far-. c Te pawtefi adlgt ine. Hou

kf m wrten by t1910 audience than to a Bahamian. satirical, he makes the key without
contemporary (born 1910) I fact Anouilh,as characteristic of many of his complains
French dramatist Jean representative of twentieth characters 'refusal' of life, Garden as
Anouilh century French literature, is happiness, the easy or obvious unnecessary
The setting of the play was, part of the Advanced level route." her attracti
I assume, in the 1920s. The French course which uite a Hugo is the pessimistic and faded co
satiricalaAnugo il and Frederiicad fdd co


THE STAGE IS SET FOR A SECOND FRAUD, this time planned by the Aunt. From left to right: Joshua, the
"- butler, played by John Fitzpatrick, Hugo played by Tim Crowther, Madame Desmortes, the Aunt, played by Muriel
Napier, Capulat, her companion, played by Jeanette Dunn and Isabelle's mother, played by Maeve Stephens. Photo:
Philip Symonette.


simple, beautiful and
appropriate seeing was a
winter garden with a lovely
grotto, centre back stage, as
the main, and in many cases,
the sole prop. (No changes of
scenery).
The setting exquisitely cut
down to the bare but beautiful
essential props was the perfect
background for the beautiful
costumes of the twenties
Opening night was
patronised by the
Governor-General and Lady
Butler and their party but it
was sad to see a practically
exclusively expatriate


number of seventeen and
eighteen year old Bahamian
,boys and girls are pursuing.
'Though I had not seen a copy
of the script, which I always
like to do, I understand that it
was an excellent translation by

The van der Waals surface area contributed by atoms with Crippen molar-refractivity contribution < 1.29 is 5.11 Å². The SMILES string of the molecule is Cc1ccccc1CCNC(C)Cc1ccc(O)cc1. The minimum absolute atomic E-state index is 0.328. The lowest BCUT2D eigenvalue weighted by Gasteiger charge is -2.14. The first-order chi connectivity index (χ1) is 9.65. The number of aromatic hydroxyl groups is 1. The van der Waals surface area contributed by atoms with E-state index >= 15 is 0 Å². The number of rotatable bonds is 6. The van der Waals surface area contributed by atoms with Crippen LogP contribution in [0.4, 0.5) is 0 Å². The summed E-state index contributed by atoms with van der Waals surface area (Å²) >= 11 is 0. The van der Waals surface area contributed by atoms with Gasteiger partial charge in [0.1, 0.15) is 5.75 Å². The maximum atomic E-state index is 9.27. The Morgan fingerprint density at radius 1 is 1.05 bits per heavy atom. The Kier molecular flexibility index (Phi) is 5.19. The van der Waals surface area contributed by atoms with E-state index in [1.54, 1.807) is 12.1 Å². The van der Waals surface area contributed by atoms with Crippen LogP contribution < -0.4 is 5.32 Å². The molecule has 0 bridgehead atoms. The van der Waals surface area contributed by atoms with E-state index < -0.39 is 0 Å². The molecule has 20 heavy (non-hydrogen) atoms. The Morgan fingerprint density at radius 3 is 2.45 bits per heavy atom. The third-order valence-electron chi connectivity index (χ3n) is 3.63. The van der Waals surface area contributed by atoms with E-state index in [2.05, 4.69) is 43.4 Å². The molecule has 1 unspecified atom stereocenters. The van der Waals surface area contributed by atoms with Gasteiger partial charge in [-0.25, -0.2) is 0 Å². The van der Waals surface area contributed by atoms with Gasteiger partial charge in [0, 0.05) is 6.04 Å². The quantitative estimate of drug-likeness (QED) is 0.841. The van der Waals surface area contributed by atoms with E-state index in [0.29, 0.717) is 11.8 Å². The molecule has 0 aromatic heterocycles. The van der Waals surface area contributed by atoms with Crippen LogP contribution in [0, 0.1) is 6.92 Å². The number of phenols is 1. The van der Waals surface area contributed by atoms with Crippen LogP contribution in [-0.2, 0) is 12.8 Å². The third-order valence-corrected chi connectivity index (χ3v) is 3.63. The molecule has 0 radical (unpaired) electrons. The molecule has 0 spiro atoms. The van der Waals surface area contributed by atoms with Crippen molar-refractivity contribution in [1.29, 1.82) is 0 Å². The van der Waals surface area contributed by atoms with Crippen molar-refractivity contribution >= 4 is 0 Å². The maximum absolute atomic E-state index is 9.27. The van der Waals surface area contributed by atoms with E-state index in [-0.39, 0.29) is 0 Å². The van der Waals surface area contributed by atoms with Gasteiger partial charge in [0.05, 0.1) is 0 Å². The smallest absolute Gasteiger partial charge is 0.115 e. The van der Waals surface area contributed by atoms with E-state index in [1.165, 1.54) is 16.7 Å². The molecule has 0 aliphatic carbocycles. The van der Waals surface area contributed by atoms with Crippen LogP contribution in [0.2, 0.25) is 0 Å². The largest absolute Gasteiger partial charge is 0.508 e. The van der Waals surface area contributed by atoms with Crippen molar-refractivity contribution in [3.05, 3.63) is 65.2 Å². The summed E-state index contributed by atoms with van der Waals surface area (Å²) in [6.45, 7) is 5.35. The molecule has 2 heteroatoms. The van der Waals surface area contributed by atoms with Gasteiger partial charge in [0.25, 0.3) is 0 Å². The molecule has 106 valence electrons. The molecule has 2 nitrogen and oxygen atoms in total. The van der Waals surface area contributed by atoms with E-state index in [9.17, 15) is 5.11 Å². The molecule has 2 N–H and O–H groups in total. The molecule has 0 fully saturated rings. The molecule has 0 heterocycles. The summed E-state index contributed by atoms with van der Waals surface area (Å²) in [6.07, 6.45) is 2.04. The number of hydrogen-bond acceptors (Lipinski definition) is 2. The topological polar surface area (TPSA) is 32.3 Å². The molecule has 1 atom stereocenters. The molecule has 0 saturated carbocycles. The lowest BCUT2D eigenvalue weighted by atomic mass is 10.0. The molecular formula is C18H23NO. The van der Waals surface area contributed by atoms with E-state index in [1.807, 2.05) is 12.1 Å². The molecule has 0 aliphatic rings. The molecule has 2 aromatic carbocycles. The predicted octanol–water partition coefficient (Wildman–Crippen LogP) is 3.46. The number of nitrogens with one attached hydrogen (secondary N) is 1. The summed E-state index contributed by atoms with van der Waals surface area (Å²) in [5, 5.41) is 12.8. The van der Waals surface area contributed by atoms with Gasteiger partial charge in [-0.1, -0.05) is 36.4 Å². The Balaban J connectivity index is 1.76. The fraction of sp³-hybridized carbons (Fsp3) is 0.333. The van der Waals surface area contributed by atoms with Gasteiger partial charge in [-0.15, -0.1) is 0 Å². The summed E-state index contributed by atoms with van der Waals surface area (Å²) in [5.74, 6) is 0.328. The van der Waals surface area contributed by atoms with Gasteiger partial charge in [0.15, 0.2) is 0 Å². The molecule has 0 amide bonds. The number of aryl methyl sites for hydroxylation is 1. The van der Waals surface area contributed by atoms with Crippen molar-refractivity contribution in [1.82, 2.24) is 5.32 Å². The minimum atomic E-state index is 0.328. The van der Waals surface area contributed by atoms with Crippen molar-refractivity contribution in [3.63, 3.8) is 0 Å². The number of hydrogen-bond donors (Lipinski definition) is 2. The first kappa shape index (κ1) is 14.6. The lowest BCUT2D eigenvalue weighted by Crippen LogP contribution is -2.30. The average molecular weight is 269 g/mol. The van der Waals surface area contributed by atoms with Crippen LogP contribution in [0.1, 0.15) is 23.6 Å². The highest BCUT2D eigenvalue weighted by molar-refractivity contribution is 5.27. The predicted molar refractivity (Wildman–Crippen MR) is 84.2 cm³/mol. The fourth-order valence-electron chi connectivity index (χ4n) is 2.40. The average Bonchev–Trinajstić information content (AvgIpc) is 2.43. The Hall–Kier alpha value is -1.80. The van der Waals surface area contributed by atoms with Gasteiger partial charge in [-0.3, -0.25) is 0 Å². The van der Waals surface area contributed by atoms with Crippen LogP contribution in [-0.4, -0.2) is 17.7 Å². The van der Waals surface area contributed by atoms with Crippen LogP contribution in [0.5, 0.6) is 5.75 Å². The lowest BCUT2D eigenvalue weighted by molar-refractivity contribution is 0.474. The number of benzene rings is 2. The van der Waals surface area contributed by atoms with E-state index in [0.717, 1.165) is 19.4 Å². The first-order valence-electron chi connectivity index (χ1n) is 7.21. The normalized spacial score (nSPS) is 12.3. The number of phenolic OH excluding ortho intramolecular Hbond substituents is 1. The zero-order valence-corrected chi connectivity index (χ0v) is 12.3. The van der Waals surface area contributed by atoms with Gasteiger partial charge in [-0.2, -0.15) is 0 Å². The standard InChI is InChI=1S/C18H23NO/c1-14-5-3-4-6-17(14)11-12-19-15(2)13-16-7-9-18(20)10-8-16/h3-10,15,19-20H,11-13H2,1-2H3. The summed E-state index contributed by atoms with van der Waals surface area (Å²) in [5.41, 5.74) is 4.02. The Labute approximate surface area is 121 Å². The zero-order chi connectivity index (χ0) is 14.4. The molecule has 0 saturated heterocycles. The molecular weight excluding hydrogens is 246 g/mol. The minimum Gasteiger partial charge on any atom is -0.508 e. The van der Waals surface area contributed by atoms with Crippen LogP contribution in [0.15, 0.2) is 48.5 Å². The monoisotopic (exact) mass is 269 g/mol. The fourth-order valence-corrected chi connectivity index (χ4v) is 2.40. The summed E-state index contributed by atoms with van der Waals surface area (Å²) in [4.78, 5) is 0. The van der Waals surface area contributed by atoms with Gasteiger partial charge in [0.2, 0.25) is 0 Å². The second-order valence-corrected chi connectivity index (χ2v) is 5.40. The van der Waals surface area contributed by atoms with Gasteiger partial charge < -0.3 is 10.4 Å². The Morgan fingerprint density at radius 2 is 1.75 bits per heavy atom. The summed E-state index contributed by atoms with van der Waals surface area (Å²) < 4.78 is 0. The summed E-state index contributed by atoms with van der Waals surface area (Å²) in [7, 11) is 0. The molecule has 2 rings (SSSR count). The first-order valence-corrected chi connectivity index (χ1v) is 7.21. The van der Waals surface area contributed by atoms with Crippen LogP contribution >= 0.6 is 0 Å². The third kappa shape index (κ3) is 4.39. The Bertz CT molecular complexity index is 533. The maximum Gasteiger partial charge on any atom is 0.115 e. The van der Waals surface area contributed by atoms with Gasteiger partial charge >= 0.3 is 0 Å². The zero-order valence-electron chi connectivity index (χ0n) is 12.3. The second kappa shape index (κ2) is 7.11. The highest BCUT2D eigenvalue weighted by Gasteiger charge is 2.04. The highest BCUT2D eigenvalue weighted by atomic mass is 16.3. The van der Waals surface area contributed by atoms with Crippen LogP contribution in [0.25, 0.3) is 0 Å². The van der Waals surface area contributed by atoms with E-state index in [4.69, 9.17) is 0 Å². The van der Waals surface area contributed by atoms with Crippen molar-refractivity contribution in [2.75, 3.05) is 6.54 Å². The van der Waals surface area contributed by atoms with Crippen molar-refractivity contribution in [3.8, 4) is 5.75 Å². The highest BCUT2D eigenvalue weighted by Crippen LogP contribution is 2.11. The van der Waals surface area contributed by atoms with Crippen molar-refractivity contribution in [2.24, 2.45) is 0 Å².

Chirstopher Fry.
GOOD ACTING
The acting was uniformly
good so that any selection of
the actors is purely a matter of
personal taste. Tim Crowther,
who played a dual role as Hugo
the young man about town and
the soft and sentimental twin
brother Frederic, did a great
job of dual characterization.


'S


OS


A', ..


A
New Roads-Another
Sign of Progress at
San Andros
Paced by men, machines and a master
plan, road construction is moving ahead
rapidly at San Andros. Twenty-two miles
of rods are being cleared, graded and
compacted. This is the first stage toward
a network of roads linking the entire
development. By early 1974, offil San
Andros subdivisions will have roads,
making EVERY homesite easily accessible
by car. Contractor, Son Andros (Baho-
mas) Limited, Andros. Surveying and
Aerial Photography: LTD Surveying &
Engineering Ltd., Nassau. Traffic Circle
Renovation Albert Whitney Construc-
tion, Nichols Town, Andros.


San Andros Hotel Bing )I
Redecorated & tEnlarged
The San Andros Hotel is being com-r
pletely refurbished and pointed in bright
island colors. The appearance will be
further enhanced by luxurious new car-
petings and an attractive pool patio. The